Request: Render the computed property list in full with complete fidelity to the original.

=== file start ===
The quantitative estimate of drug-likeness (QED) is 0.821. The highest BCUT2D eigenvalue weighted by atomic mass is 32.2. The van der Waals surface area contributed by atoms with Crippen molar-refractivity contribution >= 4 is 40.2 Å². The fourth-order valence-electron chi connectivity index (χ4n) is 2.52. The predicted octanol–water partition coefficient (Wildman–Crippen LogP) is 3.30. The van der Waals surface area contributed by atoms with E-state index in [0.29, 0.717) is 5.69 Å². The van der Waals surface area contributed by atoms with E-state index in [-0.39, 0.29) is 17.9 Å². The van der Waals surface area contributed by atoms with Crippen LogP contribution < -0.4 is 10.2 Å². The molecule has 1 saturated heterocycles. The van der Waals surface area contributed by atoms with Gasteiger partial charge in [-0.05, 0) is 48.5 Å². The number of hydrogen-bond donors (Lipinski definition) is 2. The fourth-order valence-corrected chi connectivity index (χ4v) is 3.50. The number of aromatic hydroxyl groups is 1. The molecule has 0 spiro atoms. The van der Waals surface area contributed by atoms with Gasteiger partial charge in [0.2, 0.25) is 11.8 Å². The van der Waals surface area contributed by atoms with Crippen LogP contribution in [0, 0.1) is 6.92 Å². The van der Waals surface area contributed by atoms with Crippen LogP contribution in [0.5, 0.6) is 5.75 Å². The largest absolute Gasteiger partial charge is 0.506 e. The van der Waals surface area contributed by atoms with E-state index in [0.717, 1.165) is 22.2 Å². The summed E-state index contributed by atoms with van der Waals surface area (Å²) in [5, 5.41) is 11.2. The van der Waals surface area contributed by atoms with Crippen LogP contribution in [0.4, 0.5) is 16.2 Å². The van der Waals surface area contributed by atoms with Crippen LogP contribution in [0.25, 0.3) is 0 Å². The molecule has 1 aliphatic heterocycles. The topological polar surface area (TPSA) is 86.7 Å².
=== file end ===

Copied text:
The quantitative estimate of drug-likeness (QED) is 0.821. The highest BCUT2D eigenvalue weighted by atomic mass is 32.2. The van der Waals surface area contributed by atoms with Crippen molar-refractivity contribution >= 4 is 40.2 Å². The fourth-order valence-electron chi connectivity index (χ4n) is 2.52. The predicted octanol–water partition coefficient (Wildman–Crippen LogP) is 3.30. The van der Waals surface area contributed by atoms with E-state index in [0.29, 0.717) is 5.69 Å². The van der Waals surface area contributed by atoms with E-state index in [-0.39, 0.29) is 17.9 Å². The van der Waals surface area contributed by atoms with Crippen LogP contribution < -0.4 is 10.2 Å². The molecule has 1 saturated heterocycles. The van der Waals surface area contributed by atoms with Gasteiger partial charge in [-0.05, 0) is 48.5 Å². The number of hydrogen-bond donors (Lipinski definition) is 2. The fourth-order valence-corrected chi connectivity index (χ4v) is 3.50. The number of aromatic hydroxyl groups is 1. The molecule has 0 spiro atoms. The van der Waals surface area contributed by atoms with Gasteiger partial charge in [0.2, 0.25) is 11.8 Å². The van der Waals surface area contributed by atoms with Crippen LogP contribution in [0, 0.1) is 6.92 Å². The van der Waals surface area contributed by atoms with Crippen LogP contribution in [0.5, 0.6) is 5.75 Å². The largest absolute Gasteiger partial charge is 0.506 e. The van der Waals surface area contributed by atoms with E-state index in [0.717, 1.165) is 22.2 Å². The summed E-state index contributed by atoms with van der Waals surface area (Å²) in [5, 5.41) is 11.2. The van der Waals surface area contributed by atoms with Crippen LogP contribution in [0.4, 0.5) is 16.2 Å². The van der Waals surface area contributed by atoms with Crippen LogP contribution in [0.25, 0.3) is 0 Å². The molecule has 1 aliphatic heterocycles. The topological polar surface area (TPSA) is 86.7 Å².